Missouri, USA NAACP supports civil rights march

This video from the USA says about itself:

NAACP march to Washington begins with civil rights rally in Selma

2 August 2015

The NAACP has launched a 40-day march across the US South on Saturday (August 1) with a rally in Selma, Alabama, aiming to draw on that city’s significance in the 1960s civil rights movement to call attention to the issue of racial injustice in modern America.

Organizers of “America’s Journey for Justice” want to build momentum behind a renewed national dialogue over race relations that was prompted by the killing of a number of unarmed black men by police officers over the past year.

Read more here.

From Connect Mid-missouri.com in the USA:

Rally planned to support NAACP Southern march

by Mark Slavit

Posted: 08.07.2015 at 6:18 PM

It was one year ago when the nation watched the city of Ferguson, Missouri erupt into a chaotic tragedy after the shooting death of Michael Brown by police officer Darren Wilson. President of the Missouri Chapter of the NAACP Mary Ratliff said social injustice continues in America after Brown’s death.

COLUMBIA, MO — Members of the NAACP said things have not changed enough since the death of Brown. We were there when the organization held a Journey for Justice March from Ferguson to Jefferson City. Members will show their support for another Journey for Justice March at a Columbia church on Saturday morning. Ratliff remembers being afraid during the first Journey for Justice March in December. Ratliff was one of about 20 Ferguson protestors greeted by a large crowd of hecklers along Highway 50 in the town of Rosebud. Ratliff said this year’s march across the Southern States to Washington D.C. will have a bigger impact on the nation’s view of Brown’s death.

Ratliff said, “We are marching for justice against police brutality. We want the justice system fixed so that it is really a justice system for all.”

Ratliff was upset in March when the U.S. Justice Department found no grounds to prosecute Ferguson police officer Darren Wilson for the shooting death of Michael Brown.

Ratliff said, “When we say the term, no justice no peace, that’s what it has to be. In Columbia, we will quit marching when we have justice. We will quit holding rallies.”

Ratliff and other Ferguson protestors will show their support for this year’s Journey for Justice March during a rally at Columbia’s Progressive Missionary Baptist Church. The hour long event will begin at 9:30 a.m. on Saturday.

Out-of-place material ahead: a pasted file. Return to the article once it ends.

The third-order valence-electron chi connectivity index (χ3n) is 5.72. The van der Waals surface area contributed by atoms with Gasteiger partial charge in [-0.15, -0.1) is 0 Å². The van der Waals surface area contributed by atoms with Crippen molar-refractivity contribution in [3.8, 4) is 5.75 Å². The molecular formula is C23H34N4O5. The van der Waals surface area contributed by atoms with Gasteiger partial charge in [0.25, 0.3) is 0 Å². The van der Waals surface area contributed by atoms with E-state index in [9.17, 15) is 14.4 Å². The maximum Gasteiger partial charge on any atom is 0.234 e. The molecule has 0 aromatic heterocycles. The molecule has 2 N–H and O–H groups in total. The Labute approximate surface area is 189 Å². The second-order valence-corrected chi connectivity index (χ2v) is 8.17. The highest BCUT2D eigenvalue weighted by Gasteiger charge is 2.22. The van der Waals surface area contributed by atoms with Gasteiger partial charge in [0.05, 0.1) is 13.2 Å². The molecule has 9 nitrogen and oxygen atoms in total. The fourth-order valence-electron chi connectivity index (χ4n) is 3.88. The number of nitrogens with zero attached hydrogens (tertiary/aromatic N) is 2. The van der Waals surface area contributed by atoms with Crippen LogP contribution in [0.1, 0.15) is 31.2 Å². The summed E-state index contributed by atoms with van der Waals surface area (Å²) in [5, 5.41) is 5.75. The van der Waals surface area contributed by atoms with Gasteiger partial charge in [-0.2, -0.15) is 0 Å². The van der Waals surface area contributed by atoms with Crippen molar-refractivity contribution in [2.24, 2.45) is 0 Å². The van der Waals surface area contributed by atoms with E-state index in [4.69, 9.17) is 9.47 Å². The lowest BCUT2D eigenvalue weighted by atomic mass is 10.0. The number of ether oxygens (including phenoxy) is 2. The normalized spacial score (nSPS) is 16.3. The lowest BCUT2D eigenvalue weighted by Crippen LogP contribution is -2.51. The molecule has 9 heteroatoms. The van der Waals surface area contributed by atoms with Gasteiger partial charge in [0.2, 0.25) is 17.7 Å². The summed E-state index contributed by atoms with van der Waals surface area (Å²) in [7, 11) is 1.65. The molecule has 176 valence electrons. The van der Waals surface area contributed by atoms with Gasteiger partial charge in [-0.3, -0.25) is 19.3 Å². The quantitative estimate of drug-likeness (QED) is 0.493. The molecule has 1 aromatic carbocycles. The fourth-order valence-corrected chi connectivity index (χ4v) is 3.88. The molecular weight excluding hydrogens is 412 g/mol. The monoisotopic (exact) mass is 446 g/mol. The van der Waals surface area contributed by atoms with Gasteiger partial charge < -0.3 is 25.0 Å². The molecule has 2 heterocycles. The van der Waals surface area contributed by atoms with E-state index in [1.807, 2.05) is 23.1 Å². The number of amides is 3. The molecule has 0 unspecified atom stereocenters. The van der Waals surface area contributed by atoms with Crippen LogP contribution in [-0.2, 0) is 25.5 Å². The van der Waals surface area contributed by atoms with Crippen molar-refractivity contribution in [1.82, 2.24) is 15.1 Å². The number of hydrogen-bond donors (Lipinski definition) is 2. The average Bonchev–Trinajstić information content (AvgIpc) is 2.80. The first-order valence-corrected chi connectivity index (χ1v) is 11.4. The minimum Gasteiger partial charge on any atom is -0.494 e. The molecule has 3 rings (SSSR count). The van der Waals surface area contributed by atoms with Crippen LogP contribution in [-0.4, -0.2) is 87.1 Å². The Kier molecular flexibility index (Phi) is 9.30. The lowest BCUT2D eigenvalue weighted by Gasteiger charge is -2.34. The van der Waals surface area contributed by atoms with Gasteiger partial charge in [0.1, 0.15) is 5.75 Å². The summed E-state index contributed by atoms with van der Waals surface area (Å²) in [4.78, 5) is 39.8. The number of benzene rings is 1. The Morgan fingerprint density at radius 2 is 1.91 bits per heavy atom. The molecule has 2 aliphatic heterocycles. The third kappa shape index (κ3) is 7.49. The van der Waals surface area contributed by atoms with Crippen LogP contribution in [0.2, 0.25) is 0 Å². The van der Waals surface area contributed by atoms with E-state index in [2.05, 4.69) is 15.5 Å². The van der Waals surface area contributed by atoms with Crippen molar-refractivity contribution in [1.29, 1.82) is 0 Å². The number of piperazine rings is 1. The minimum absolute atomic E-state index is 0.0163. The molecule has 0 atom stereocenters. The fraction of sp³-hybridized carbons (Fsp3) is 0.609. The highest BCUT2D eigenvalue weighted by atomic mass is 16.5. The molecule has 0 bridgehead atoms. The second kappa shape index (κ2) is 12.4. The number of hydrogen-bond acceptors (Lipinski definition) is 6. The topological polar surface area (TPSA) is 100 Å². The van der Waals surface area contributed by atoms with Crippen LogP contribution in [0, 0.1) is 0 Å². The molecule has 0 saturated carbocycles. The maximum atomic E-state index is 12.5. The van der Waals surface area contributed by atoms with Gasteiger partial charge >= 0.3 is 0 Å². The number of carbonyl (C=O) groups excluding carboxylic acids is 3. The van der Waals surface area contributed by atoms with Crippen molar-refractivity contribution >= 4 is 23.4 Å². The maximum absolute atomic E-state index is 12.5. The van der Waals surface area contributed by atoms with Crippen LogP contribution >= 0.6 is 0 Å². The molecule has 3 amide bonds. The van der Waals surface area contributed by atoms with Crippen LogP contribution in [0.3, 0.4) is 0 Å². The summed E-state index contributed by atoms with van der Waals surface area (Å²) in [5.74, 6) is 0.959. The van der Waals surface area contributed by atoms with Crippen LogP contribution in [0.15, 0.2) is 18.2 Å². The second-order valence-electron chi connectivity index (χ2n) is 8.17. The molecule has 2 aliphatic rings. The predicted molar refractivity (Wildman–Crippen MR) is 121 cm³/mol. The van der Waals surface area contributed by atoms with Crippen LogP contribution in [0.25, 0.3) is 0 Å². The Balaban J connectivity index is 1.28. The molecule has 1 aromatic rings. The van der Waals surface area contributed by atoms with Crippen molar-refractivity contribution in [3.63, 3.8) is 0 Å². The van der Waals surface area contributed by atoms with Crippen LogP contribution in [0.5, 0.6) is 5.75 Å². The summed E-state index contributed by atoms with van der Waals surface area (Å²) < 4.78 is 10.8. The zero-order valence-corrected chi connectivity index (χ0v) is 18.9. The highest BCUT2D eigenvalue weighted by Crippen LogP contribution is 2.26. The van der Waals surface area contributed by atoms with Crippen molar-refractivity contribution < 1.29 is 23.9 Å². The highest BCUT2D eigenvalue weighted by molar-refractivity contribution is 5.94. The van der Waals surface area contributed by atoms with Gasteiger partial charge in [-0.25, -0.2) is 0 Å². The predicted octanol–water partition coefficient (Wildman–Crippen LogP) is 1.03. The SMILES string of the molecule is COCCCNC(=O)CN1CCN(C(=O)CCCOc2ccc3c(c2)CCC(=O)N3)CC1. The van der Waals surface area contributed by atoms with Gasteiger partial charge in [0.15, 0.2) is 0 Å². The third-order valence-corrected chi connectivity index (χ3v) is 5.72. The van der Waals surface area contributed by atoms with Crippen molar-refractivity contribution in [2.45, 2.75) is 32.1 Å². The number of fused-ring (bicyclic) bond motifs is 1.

A recent survey by the Associated Press shows that one year after the death of Brown, more than 3 out of 5 African-Americans said they or a family member have personal experience with being treated unfairly by police officer. They say the reason is their race.

Ratliff plans to have a rally at a different Columbia church every time this year’s Journey for Justice March reaches a new Southern State until the march ends in Washington, D.C. in September.

First Ferguson Friday, a community leadership brunch held today by the St Louis County NAACP at St. Louis Community College-Florissant Valley, brought local, regional, state and national elected leaders together to not only reflect on the past year, but to work together for a better community. In that vein, the NAACP announced a new endeavor to fight unjust discipline of school children, with Advocates for Education Reform, a program that will be led by St. Louis attorney and former National Bar Association president Pamela Meanes of the law firm Thompson Coburn Hamlin Meanes: here.

Run The Jewels talk Ferguson tragedy on BBC documentary: here.

Michael Brown’s death helped fuel the Black Lives Matter movement. Ten activists, politicians and community leaders talked to The Root about how the Missouri teen’s death changed everything: here.

Sunday marks the first anniversary of the death of Michael Brown, an unarmed black teenager who was shot in cold blood by a police officer in Ferguson, Missouri. The subsequent crackdown against peaceful demonstrators, and the declaration of conditions resembling martial law, set a precedent for the use of militarized police and the National Guard to intimidate and suppress social opposition in the United States: here.

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